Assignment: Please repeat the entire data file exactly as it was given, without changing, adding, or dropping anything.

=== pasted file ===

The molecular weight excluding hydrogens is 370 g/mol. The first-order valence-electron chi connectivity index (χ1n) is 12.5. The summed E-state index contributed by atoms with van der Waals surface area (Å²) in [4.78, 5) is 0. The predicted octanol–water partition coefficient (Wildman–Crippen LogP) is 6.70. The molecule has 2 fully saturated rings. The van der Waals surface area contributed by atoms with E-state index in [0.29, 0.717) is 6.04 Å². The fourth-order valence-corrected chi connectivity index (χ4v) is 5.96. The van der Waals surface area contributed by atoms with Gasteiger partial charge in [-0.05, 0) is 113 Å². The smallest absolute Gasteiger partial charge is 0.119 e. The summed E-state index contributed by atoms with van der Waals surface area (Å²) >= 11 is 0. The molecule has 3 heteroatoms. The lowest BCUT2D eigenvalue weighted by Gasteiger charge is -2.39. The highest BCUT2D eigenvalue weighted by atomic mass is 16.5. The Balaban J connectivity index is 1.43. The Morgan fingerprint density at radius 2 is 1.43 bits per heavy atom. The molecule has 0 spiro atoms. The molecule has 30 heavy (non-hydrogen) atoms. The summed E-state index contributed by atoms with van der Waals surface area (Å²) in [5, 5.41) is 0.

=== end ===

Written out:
The molecular weight excluding hydrogens is 370 g/mol. The first-order valence-electron chi connectivity index (χ1n) is 12.5. The summed E-state index contributed by atoms with van der Waals surface area (Å²) in [4.78, 5) is 0. The predicted octanol–water partition coefficient (Wildman–Crippen LogP) is 6.70. The molecule has 2 fully saturated rings. The van der Waals surface area contributed by atoms with E-state index in [0.29, 0.717) is 6.04 Å². The fourth-order valence-corrected chi connectivity index (χ4v) is 5.96. The van der Waals surface area contributed by atoms with Gasteiger partial charge in [-0.05, 0) is 113 Å². The smallest absolute Gasteiger partial charge is 0.119 e. The summed E-state index contributed by atoms with van der Waals surface area (Å²) >= 11 is 0. The molecule has 3 heteroatoms. The lowest BCUT2D eigenvalue weighted by Gasteiger charge is -2.39. The highest BCUT2D eigenvalue weighted by atomic mass is 16.5. The Balaban J connectivity index is 1.43. The Morgan fingerprint density at radius 2 is 1.43 bits per heavy atom. The molecule has 0 spiro atoms. The molecule has 30 heavy (non-hydrogen) atoms. The summed E-state index contributed by atoms with van der Waals surface area (Å²) in [5, 5.41) is 0.